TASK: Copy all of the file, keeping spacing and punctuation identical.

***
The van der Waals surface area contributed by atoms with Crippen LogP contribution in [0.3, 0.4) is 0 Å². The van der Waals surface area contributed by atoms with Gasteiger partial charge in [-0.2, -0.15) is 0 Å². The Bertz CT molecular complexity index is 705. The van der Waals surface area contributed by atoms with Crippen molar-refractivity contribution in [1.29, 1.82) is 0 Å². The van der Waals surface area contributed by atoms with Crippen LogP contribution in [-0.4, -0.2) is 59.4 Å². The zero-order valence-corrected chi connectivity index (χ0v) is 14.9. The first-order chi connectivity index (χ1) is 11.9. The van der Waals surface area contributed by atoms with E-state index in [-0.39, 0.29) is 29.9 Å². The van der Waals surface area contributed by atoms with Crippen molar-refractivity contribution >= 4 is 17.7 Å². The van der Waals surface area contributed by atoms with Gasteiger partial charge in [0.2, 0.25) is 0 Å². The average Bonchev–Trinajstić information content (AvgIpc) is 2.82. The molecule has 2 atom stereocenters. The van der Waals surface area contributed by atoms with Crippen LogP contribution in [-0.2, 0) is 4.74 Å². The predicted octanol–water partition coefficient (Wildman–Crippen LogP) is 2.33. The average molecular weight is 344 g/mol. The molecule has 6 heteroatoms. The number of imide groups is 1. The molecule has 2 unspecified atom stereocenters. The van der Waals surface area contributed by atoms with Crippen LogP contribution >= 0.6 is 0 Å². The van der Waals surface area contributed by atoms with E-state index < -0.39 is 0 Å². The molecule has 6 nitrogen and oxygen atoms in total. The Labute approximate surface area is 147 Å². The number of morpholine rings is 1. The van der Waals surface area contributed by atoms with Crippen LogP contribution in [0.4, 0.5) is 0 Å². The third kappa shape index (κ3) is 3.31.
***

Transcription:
The van der Waals surface area contributed by atoms with Crippen LogP contribution in [0.3, 0.4) is 0 Å². The van der Waals surface area contributed by atoms with Gasteiger partial charge in [-0.2, -0.15) is 0 Å². The Bertz CT molecular complexity index is 705. The van der Waals surface area contributed by atoms with Crippen molar-refractivity contribution in [1.29, 1.82) is 0 Å². The van der Waals surface area contributed by atoms with Crippen LogP contribution in [-0.4, -0.2) is 59.4 Å². The zero-order valence-corrected chi connectivity index (χ0v) is 14.9. The first-order chi connectivity index (χ1) is 11.9. The van der Waals surface area contributed by atoms with E-state index in [-0.39, 0.29) is 29.9 Å². The van der Waals surface area contributed by atoms with Crippen molar-refractivity contribution >= 4 is 17.7 Å². The van der Waals surface area contributed by atoms with Gasteiger partial charge in [0.2, 0.25) is 0 Å². The average Bonchev–Trinajstić information content (AvgIpc) is 2.82. The molecule has 2 atom stereocenters. The van der Waals surface area contributed by atoms with Crippen LogP contribution in [-0.2, 0) is 4.74 Å². The predicted octanol–water partition coefficient (Wildman–Crippen LogP) is 2.33. The average molecular weight is 344 g/mol. The molecule has 6 heteroatoms. The number of imide groups is 1. The molecule has 2 unspecified atom stereocenters. The van der Waals surface area contributed by atoms with Crippen LogP contribution >= 0.6 is 0 Å². The van der Waals surface area contributed by atoms with E-state index < -0.39 is 0 Å². The molecule has 6 nitrogen and oxygen atoms in total. The Labute approximate surface area is 147 Å². The number of morpholine rings is 1. The van der Waals surface area contributed by atoms with Crippen LogP contribution in [0.4, 0.5) is 0 Å². The third kappa shape index (κ3) is 3.31.